ON THE BOUNDARIES OF MULTIVALENT MUSICKING: A STUDY ON THE POLITICS OF COMMUNITY-STUDIOS
This dissertation is an ethnographic project about the politics of community-studios—recording studios that prioritize working with artists from “underserved” communities (poor, black and Latinx youth) as well as women and non-binary artists; and that exist to provide these groups with free and low-cost recording services and education. I pursued my fieldwork from 2013–2019 at community-studios in Upstate New York, Pittsburgh, PA, Goma in the Democratic Republic of Congo, and a hip hop education program in Brooklyn, NY. The dissertation begins by outlining the sociotechnical history of community-studios as modern assemblages, detailing the conditions that enabled the studio to become a social intervention for a host of socioeconomic, racial, and gender disparities. It then presents the dissertation’s central premise that the demands of honoring the proposed commitments of multivalent recording studios require its stakeholders to shift between constructing such spaces as either “professional” studios on the one hand or radical community resources on the other. These stakeholders are comprised of the funders, musicians, and other community members who bring such spaces into being, as well as the sound engineers who operate each studio and work closely with the third group, the artists. Using the concept of “boundary-work” to describe the process through which stakeholders arrive at a particular framing of their space, the dissertation then considers not only what is at stake for members of a community when they frame their spaces in terms of the logics that govern either successful commercial studios (like time-based productivity and protection of trade secrets) or radical community spaces (like publicly accessible knowledge), but also how these decisions are reflected in every level of the studio’s operations, from the kinds of sonic interventions prioritized by the engineers to the lyrical stylings of their clients. Ultimately this project highlights both the organizational dissonance inherent to operating a sustainable community-studio, and the importance of community-studios in illustrating how a studio can serve civic needs beyond providing space for tracking and mixing songs, particularly in an age when any artist can produce professional mixes on a laptop and in a bedroom.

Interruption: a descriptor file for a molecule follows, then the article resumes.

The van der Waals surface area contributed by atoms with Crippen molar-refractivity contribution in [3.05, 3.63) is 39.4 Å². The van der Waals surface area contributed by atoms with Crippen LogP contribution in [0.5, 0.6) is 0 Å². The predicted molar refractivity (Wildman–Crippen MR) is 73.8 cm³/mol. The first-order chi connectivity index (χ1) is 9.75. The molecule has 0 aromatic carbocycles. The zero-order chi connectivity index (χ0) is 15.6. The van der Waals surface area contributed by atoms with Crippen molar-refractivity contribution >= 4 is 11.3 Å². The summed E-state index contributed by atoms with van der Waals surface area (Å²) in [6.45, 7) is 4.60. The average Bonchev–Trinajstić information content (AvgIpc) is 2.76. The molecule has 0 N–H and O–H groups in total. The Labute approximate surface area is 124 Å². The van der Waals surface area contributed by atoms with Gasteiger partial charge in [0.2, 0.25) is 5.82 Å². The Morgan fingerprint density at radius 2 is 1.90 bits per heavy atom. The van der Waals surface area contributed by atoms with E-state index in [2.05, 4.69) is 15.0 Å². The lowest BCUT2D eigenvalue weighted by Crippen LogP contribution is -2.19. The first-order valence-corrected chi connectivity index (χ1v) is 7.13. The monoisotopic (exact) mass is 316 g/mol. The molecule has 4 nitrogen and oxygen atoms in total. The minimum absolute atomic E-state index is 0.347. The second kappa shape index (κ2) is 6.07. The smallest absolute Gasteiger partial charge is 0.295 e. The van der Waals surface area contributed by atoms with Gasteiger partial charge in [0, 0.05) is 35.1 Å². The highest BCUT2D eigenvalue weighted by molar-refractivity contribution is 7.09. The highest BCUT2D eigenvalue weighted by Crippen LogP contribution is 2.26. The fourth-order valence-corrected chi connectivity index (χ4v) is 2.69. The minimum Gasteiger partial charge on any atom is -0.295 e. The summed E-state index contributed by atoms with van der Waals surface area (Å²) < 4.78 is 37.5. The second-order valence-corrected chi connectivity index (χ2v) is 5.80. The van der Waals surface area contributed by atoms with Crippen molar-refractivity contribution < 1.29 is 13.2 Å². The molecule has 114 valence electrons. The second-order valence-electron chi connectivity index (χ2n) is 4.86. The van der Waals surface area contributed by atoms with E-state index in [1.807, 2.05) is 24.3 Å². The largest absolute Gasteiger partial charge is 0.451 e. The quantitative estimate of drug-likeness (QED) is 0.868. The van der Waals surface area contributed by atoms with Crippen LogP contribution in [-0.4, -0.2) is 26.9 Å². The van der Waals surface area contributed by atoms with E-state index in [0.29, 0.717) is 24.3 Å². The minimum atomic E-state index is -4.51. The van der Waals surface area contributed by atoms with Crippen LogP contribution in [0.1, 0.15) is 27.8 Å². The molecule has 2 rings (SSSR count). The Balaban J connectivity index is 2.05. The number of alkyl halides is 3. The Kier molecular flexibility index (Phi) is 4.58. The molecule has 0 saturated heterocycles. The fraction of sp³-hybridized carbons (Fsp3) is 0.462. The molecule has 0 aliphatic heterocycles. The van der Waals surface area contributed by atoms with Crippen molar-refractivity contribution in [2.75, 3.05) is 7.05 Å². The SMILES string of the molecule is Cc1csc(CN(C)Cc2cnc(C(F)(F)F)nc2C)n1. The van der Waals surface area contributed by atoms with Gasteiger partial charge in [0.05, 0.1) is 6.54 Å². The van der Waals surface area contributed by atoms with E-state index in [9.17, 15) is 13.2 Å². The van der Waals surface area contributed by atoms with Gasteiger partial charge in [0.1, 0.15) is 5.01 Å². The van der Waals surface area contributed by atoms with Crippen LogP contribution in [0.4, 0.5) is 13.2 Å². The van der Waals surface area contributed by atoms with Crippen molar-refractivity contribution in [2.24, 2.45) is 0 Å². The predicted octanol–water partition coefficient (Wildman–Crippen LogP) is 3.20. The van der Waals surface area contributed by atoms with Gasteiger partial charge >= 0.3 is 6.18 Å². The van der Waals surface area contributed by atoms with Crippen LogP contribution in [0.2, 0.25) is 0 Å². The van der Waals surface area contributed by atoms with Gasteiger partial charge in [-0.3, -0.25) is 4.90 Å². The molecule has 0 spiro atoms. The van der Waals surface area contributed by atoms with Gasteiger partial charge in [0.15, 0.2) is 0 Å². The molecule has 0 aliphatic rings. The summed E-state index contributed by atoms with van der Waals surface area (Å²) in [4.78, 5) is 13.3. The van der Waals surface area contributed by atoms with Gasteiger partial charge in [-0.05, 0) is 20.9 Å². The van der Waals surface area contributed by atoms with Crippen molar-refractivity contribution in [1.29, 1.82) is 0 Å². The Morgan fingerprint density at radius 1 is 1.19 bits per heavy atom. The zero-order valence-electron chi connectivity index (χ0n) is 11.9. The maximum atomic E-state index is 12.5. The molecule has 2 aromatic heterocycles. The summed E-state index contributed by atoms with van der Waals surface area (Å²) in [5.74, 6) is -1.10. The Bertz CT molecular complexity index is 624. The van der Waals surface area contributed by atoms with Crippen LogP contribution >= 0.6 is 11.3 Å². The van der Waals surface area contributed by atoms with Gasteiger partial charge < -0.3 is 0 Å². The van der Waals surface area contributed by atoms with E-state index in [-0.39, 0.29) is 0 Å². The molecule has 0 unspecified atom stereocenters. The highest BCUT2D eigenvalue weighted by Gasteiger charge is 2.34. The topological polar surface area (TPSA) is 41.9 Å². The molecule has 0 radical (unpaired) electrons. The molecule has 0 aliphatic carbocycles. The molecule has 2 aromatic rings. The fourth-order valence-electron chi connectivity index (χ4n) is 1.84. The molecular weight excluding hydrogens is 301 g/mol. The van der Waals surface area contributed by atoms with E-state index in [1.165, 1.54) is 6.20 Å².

Sociology; Gender studies; audio engineering; community-studio; gender and technology; hip hop; media activism; sound studies; African American studies
Pinch, Trevor J.
Lynch, Michael E.; Kline, Ronald R.
Science and Technology Studies
Ph.D., Science and Technology Studies
Doctor of Philosophy
dissertation or thesis